Planetary Transportation Systems (PTS), formerly known as PTScientists and Part-Time Scientists, is a Berlin-based aerospace company. They developed the robotic lunar lander "ALINA" and seek to land on the Moon with it. They became the first German team to officially enter the Google Lunar X-Prize competition on June 24, 2009, but failed to reach the finals in 2017 for lack of a launch contract. During the summer of 2019, the company filed for bankruptcy, and the ALINA project was put on hold. In July 2021, PTS was selected with ArianeGroup to build ESA's ASTRIS kick-stage.
PTScientists GmbH is the company representing the team competing at the Google Lunar X-Prize. The company opened offices in Berlin-Mahlsdorf in 2015. It sells payload for the Moon mission to individuals, organizations and companies. The cost for one kilogram of payload is between €700,000 and €800,000. Furthermore, the know-how of the team is available as a consulting service. As of April 2018, the European Space Agency was studying six private companies, including PTScientists, to work on potential ISRU payload delivery to the Moon surface by 2025.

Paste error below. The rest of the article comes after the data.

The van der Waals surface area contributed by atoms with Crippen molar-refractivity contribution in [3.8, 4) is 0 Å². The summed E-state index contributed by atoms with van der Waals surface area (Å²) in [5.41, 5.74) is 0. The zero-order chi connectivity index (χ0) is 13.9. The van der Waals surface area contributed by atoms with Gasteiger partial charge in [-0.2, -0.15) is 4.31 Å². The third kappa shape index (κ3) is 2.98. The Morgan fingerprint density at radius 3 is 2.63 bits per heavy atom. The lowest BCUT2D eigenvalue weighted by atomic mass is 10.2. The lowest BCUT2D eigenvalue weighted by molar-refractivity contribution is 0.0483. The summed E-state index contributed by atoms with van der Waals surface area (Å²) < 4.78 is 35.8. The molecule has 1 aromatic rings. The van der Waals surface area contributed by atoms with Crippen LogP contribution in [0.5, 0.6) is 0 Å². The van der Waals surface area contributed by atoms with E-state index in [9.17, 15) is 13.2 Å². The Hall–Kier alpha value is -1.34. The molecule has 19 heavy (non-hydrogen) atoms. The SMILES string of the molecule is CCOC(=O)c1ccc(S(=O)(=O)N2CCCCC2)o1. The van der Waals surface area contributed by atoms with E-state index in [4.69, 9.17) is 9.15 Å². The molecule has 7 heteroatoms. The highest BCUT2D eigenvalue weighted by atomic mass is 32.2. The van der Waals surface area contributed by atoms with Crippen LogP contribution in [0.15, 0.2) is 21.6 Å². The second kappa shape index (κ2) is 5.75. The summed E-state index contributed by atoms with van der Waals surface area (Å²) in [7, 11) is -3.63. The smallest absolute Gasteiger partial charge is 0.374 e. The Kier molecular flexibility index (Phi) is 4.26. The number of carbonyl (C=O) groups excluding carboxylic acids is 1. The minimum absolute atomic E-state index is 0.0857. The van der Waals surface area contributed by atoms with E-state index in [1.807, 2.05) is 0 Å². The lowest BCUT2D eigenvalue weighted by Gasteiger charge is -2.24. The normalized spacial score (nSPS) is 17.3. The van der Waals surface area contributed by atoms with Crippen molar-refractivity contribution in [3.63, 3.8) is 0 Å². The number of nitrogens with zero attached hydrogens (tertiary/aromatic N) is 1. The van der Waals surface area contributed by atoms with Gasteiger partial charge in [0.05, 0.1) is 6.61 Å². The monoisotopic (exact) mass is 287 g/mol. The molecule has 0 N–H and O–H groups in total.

The PTScientists team formed in June 2009 as "Part-Time Scientists", when ten teams had already entered Google Lunar X-Prize (GLXP), which had started in 2007. Later the company PTScientists GmbH (Limited) was founded.
On December 28, 2009, the team presented their mission at the 26th annual Chaos Communication Congress. In a two-hour presentation, the team provided a detailed overview of all parts of the project. This was the first time the European-made private lunar rover prototype had been presented to the public.